Howler Monkeys Part 3: Vocalizations

Howler Photo by JeanKearn

Perhaps the most familiar characteristic of the howler monkey are their vocalizations for which they are named. Howlers, both male and female, use their loud, lion-like roars (Fleagle 1999 p150) to advertise their presence and to warn or intimidate intruders (Kitchen 2004). Vocalizations may also provide auditory cues that reveal fighting ability of a group or an individual (Kitchen 2004). Vocal battles may culminate or result in actual physical combat in which an intruder makes an effort to usurp the group’s alpha male. Most howler troops consist of several adult males, but have a single alpha male that mates with the troop’s females, putting any dependent offspring in the alpha’s lineage. The immigrant male that forcibly replaces the group’s alpha can kill the dependent infants of the ousted alpha male (Fleagle 1999, p152; Kitchen 2004, p126). Infanticide of offspring under 9 months old hastens the female’s return to estrus, allowing the immigrant alpha male the opportunity to establish his own lineage according to data that is both circumstantial and observational (Kitchen 2004).

The Influence of Offspring

Kitchen discovered that the presence of small offspring had an influence on the alpha male’s vocal responses in that the alpha was quicker to begin howling, howled more often, and for longer periods when small offspring were present in the group. If the odds were against the alpha, howling was done only when small offspring were present, suggesting that an assessment was made by the monkey regarding the value of winning before escalating the conflict. Kitchen concluded that howling displays are costly with regard to energy, but the benefits outweigh the costs if intruders can be impeded. She also noted that males of small offspring stood their ground and, while did not advance upon aggressors, did not flee, indicating that stationary displays might be a compromise between fight and flight.

Keepin’ it on the ‘Down Low’

Kitchen also observed that howlers didn’t always respond to howling neighbors during natural encounters. This, she reasoned, could be due simply to conservation of energy since the howler’s diet limits activity. In general, howlers spend more than 60% of their day resting (Milton 1980; Kitchen 2004). Kitchen also suggested that the lack of vocal response could be a part of a strategy to remain hidden and quiet not only to conserve energy but to avoid facing superior opponents, which could, in turn, suggest that acoustic characteristics might be present in vocalizations which reveal fighting ability.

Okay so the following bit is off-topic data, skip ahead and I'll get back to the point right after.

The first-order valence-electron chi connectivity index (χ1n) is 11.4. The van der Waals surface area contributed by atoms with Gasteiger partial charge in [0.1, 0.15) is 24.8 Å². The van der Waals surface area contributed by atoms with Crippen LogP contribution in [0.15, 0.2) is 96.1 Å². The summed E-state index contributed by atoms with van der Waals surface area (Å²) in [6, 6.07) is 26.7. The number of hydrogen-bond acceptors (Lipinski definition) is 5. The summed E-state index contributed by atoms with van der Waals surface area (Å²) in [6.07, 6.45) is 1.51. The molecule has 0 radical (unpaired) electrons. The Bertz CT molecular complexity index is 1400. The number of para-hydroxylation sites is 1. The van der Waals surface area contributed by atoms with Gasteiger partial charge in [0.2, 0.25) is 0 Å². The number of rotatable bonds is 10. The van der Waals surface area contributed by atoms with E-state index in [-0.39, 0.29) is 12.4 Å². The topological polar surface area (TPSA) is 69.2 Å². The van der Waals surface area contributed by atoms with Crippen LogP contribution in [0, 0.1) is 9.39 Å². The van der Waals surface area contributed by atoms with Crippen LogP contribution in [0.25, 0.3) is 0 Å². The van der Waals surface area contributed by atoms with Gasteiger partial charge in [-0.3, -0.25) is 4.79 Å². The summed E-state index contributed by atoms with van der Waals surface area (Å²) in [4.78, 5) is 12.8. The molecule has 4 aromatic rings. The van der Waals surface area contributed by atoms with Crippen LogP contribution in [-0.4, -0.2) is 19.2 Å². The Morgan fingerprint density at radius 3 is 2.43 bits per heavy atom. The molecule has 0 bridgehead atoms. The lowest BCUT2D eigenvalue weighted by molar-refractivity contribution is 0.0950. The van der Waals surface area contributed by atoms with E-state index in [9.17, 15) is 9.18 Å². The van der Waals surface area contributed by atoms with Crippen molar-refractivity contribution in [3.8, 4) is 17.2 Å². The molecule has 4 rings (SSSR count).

Loud calls occur most frequently at dawn and may serve the purpose of announcing a group’s location, establishing territory and distance between groups, and revealing a group’s actual composition. They can also serve the purpose of strengthening pair bonds between mates through “duets.” Vocalizations at night, however, occur at a higher rate than the day and calls have been measured to be as high as 90 dB and below 1 kHz (Kinzey 1997).

Conservation and Protection for the Howler

Howlers are reported to have been preyed on by both the harpy eagle and the jaguar (Kinzey 1997), but their most serious threat is, perhaps, habitat loss due to human activity. The construction of the Petit Saut hydroelectric dam in French Guiana flooded over 365 square kilometers of forest by 1995 destroying the natural habitats of many species, including that of the red howler (Richard-Hansen, Vié, and de Thoisy 2000). The red howlers in the inundated habitat were previously hunted to the point of serious reduction of population and the decision was made to translocate the remaining groups in the region to a new habitat. Though all but one of the translocated groups split up after being released in a new home range, the overall operation was considered a success since many of the distinctive behaviors of individuals within the groups were re-observed following the translocation. Richard-Hansen, Vié and de Thoisy (2000) demonstrated that such translocations were viable in situations of habitat destruction or other conservation needs exist.

About Carl Feagans 397 Articles
Professional archaeologist that currently works for the United States Forest Service at the Land Between the Lakes Recreation Area in Kentucky and Tennessee. I'm also a 12-year veteran of the U.S. Army and spent another 10 years doing adventure programming with at-risk teens before earning my master's degree at the University of Texas at Arlington.

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